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VATICAN CITY – Pope Benedict XVI called Tuesday for a new world financial order guided by ethics and the search for the common good, denouncing the profit-at-all-cost mentality blamed for bringing about the global financial meltdown.

VATICAN CITY – Pope Benedict XVI called Tuesday for a new world financial order guided by ethics and the search for the common good, denouncing the profit-at-all-cost mentality blamed for bringing about the global financial meltdown.

In the third encyclical of his pontificate, Benedict pressed for reform of the United Nations and international economic and financial institutions to give poorer countries more of a say in international policy.

"There is urgent need (for) a true world political authority" that can manage the global economy, guarantee the environment is protected, ensure world peace and bring about food security for the poor, he wrote.

The document "Charity in Truth," was in the works for two years, and its publication was repeatedly delayed to incorporate the fallout from the crisis. It was released a day before leaders of the Group of Eight industrialized nations meet to coordinate efforts to deal with the global meltdown, signaling a clear Vatican bid to prod leaders for a financially responsible future and what it considers a more socially just society.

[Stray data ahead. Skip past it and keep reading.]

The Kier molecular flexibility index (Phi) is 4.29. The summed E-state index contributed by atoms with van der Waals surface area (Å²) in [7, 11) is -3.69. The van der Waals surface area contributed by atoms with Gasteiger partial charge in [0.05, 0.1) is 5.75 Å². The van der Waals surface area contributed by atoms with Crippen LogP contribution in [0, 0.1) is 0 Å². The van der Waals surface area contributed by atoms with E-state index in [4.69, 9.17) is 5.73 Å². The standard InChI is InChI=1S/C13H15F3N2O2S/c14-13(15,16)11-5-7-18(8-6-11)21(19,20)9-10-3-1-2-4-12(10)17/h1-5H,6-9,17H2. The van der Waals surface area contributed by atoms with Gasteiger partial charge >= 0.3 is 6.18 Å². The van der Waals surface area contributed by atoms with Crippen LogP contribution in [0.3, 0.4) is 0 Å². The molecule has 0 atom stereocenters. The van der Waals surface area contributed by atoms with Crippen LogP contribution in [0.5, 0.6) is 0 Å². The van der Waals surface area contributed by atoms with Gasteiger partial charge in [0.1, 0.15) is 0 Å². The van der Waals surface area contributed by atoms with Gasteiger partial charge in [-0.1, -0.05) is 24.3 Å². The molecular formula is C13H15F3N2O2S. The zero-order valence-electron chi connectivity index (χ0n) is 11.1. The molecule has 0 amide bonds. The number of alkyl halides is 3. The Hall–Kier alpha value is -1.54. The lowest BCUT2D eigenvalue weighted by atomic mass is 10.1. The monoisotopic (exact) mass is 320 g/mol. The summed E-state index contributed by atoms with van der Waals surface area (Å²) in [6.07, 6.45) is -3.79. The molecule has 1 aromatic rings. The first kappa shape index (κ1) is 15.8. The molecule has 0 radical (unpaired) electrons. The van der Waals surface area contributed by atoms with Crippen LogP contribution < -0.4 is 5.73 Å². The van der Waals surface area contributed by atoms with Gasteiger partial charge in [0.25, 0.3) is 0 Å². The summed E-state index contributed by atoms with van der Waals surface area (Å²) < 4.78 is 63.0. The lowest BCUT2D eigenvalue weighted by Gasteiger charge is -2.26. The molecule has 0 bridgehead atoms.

"The economy needs ethics in order to function correctly – not any ethics, but an ethics which is people centered," Benedict wrote.

The German-born Benedict, 82, has spoken out frequently about the impact of the crisis on the poor, particularly in Africa, which he visited earlier this year. But the 144-page encyclical, one of the most authoritative documents a pope can issue, marked a new level of church teaching by linking the Vatican’s long-standing social doctrine on caring for the poor with current events.

While acknowledging that the globalized economy has "lifted billions of people out of misery," Benedict blamed the unbridled growth of recent years for causing unprecedented problems as well, citing mass migration flows, environmental degradation and a complete loss of trust in the world market.

He urged wealthier countries to increase development aid to poor countries to help eliminate world hunger, saying peace and security depended on it. He specified that aid should go to agricultural development to improve infrastructure, irrigation systems, transport and sharing of agricultural technology.

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